Dry winter cropping conditions in New South Wales and Queensland threatened the stability of the domestic wheat market during 2017/18.
However, a collaborative approach adopted by marketers, logistic operators and interstate bulk handlers covered the shortfalls and boosted domestic industry confidence.
“The further north you went, the drier it was, with some areas receiving less than 5mm of rain for the spring month of September,” David Wood, Glencore Agriculture’s Domestic Trader, said.
“The Darling Downs region was the most affected but there is a large grain deficit across most of Queensland and Northern New South Wales which occupies most of the domestic market.”
More than 80 per cent of Australia’s livestock population is located in the eastern states, requiring approximately 10mmt of feed grain per year. While the sector is normally self-sufficient, dry years can disrupt traditional grain flows.
Similarly, more than 50 per cent of Australia’s milling wheat demand is centred in New South Wales, which is normally self-supplied to the tune of about 1.2 to 1.5mmt.
David said stock had been drawn from further south to cover the shortfalls, with a larger reliance on road transport to move the grain.
“Northern price relativity has meant the supply arc is working further south into New South Wales and, where truck configurations allow, into northeast Victoria.
“We have a strong accumulation footprint across the country accompanied with a busy road logistics program.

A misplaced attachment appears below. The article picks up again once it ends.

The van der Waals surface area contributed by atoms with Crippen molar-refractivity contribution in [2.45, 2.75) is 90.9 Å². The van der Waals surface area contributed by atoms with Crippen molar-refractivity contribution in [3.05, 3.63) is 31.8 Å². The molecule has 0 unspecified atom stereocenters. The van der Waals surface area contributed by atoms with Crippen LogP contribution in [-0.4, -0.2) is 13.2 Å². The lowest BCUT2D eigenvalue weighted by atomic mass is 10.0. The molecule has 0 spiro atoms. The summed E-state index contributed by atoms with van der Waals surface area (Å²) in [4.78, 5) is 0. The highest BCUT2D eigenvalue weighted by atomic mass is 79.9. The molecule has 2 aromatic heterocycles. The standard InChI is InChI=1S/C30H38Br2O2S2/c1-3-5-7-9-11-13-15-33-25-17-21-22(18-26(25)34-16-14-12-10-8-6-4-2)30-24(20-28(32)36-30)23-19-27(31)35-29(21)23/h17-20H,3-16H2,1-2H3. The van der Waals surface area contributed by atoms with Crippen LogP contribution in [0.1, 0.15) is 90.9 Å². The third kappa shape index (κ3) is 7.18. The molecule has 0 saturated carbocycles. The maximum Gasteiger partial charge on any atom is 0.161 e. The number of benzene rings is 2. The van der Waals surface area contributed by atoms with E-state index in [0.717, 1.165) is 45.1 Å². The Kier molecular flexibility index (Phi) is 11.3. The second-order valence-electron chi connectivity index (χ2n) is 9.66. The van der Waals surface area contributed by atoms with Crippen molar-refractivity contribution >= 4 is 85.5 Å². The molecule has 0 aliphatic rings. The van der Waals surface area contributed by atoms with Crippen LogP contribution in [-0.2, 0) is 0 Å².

“Managing stocks and having strong relationships with transport companies allows us to best allocate stock movements to where it is needed most.
“Improvements in truck technology and a focus on road route mass management has meant larger truck configurations can move more freely along the east coast which increases efficiencies.”
David said pressure would remain throughout the year following global developments in sorghum which were likely to see Australia’s sorghum crop exported rather than used domestically.
“Sorghum has rallied recently following a dry January and the Chinese government announcing it would undertake an anti-dumping investigation into US sorghum,” he said.
“This has tightened the spread relative to wheat, pricing its way out of the domestic livestock ration.”
Wider call for help
As conditions worsened on the East Coast last year, South Australian bulk handler Viterra had also been primed as a potential supplier.
“While it wasn’t needed in the end, the South Australian option provides some domestic security,” Viterra’s Commercial Relations and Quality Manager, Andrew Hannon, said.
“If the market demand is there, Viterra can reorient its storage and rail assets to the eastern states rather than its South Australian ports.
“From the client point of view, it depends on the price at the site and the costs to execute to the destination market. We look to facilitate grain to the market whether it is domestic in SA, export through our SA ports or interstate.
“The market seems to have resolved the need for the minute, but we will be ready if that situation changes.”